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Neutron Scattering in Biology - Fitter Gutberlet and Katsaras

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14

Biomimetic Structures at Surfaces and Interfaces

285

 

 

 

 

 

(a)

 

diffraction at

 

grazing incidence (GID)

z

 

 

Q

 

 

 

 

 

x

 

 

a0

 

 

 

k0

 

 

 

 

 

y

 

 

 

ar

2Θ

 

 

 

lxy,z

 

 

 

 

kxy,z

 

a0 100 mdeg

2D crystalline order

 

 

 

 

I(Q ) = IBragg (Q )

¤ within interface layer

(b)

 

 

 

z

 

 

Qz = 2|k0| sin α

k0

l0

a0

 

 

ar = a0

 

R = lr / l0 = R(Qz )

specular reflection

 

 

kr

x

ar

lr

 

 

y

¤film structure normal to interface

(c)

 

near-specular diffuse scattering

 

 

 

 

 

 

 

z

 

 

 

 

Q

 

 

 

kr

lr

 

 

 

k0

x

 

 

 

l0

 

ar

 

 

a0

 

 

 

 

 

 

y

 

ar ~ a0

¤ correlated defects

 

 

lr = lr (Q )

 

 

within interface

 

 

Fig. 14.1. Surface-sensitive scattering experiments at grazing incident angles [2]

the “virtual” resolution. One of the most striking advantages, reflectivity measurements do not require crystalline samples to obtain high resolution, and are thus capable of probing membraneous systems in their native, disordered state.

To achieve the highest possible resolution of a structure in reflectivity measurements, there are strict requirements on the sample with respect to the quality of the interface and to in-plane sample homogeneity. Clearly, to achieve subnanometer resolution on a sample film, the substrate has to be of ideal geometry down to the nanometer scale: interfaces with residual rms

286 T. Gutberlet et al.

roughnesses in the ˚Angstrom regime are generally required. Moreover, a microscopically smooth but macroscopically curved sample surface also reduces resolution. This is one of the reasons why reflectivity measurements from systems at fluid surfaces have been relatively successful. Due to the action of gravity, a free water surface is “by definition” perfectly flat on the macroscopic length scale. On the microscopic length scale, thermally excited capillary waves, controlled by a competition between surface tension and thermal excitation, define the quality of the fluid substrate. For water with its high surface tension, the residual roughness is on the order of 3 ˚A – perfectly suited for high-quality reflection measurements. A second reason fluid surface monolayers have been frequently studied with neutron scattering is that the free fluid surface permits easy access and control of most relevant systems parameters, such as molecular density within the film and subphase chemistry and temperature, etc. Moreover, in situ manipulation, e.g., the injection of peptides or proteins underneath a previously prepared and characterized lipid film, is straight-forward as shown further below.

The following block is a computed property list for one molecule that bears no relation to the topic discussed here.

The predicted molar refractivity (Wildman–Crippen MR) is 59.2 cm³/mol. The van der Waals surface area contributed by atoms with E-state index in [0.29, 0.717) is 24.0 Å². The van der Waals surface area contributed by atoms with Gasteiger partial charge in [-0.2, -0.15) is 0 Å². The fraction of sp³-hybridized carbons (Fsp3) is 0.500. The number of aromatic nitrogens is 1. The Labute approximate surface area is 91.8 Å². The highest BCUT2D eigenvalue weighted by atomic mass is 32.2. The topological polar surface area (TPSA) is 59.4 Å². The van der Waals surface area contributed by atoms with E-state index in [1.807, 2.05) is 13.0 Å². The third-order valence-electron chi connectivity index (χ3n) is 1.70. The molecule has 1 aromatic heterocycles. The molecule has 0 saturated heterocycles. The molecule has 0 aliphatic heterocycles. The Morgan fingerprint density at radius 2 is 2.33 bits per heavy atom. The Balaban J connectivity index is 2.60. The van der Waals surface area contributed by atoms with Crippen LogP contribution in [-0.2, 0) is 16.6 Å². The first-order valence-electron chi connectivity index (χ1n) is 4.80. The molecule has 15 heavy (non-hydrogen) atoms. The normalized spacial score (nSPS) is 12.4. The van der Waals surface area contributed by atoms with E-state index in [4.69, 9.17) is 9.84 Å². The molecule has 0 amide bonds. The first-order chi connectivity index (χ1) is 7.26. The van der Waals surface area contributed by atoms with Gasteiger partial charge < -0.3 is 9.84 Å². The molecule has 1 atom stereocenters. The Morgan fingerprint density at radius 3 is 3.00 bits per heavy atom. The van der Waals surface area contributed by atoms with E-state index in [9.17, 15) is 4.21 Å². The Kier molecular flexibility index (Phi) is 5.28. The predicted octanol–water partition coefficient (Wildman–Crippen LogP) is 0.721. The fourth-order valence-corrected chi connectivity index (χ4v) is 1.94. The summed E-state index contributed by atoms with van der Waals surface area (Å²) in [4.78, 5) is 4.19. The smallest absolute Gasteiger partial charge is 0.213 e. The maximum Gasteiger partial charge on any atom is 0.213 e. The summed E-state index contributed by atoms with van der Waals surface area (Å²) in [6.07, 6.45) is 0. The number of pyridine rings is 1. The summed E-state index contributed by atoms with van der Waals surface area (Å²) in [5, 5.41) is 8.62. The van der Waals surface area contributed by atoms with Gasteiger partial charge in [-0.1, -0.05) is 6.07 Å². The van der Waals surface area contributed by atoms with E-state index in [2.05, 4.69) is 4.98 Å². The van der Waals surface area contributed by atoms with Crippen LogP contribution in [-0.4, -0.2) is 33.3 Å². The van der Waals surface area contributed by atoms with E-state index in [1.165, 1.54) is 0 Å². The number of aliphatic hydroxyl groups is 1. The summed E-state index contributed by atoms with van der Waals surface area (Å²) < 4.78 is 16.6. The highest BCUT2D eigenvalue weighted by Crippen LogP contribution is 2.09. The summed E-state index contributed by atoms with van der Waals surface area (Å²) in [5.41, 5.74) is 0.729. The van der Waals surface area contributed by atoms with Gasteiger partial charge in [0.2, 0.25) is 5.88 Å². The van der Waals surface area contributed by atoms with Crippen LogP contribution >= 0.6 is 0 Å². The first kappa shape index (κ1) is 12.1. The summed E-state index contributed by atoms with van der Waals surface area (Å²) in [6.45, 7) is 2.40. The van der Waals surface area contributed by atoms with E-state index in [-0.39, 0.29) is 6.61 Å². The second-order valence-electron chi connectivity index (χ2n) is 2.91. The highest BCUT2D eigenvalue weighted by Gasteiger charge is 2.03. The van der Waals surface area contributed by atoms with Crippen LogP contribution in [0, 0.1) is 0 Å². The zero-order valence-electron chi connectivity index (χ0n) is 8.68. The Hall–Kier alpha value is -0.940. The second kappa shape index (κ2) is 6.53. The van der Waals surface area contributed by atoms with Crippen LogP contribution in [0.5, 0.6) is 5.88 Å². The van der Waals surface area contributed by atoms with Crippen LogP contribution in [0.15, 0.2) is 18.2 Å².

Another concern is in-plane homogeneity of the samples. Solid-substrate borne monolayer systems – so-called “Langmuir–Blodgett” films [11] – as well as lipid surface monolayers, particularly within a first-order phase transition [12], show frequently domain structures on the micrometer scale [13]. Since phase information is lost in the determination of the scattered intensity, the experimentally measured reflectivity cannot be directly inverted to obtain an SLD profile. The usual work-around is data modelling, i.e., to parameterize the SLD and optimize parameters by fitting to the experimental data. For this process to be tractable, in-plane heterogeneities have to be avoided, as they increase largely the number of model parameters that describe the microstructure. It is thus important that the sample preparation protocol ensures that films are homogeneous on the length scale of the in-plane coherence length of the probe beam. In angle-dispersive reflectivity measurements, this coherence length is determined by the geometry of the instrument and is typically largely anisotropic within the film plane – on the order of 105 ˚A in the projected direction of the beam onto the sample and on the order of 100 ˚A perpendicular to this direction. If one takes a geometric mean of these numbers as a criterion, then the sample needs to be homogeneous on the micrometer length scale. This quantification suggests that optical microscopy [14] is an appropriate technique to check routinely the suitability of samples for reflectivity characterization.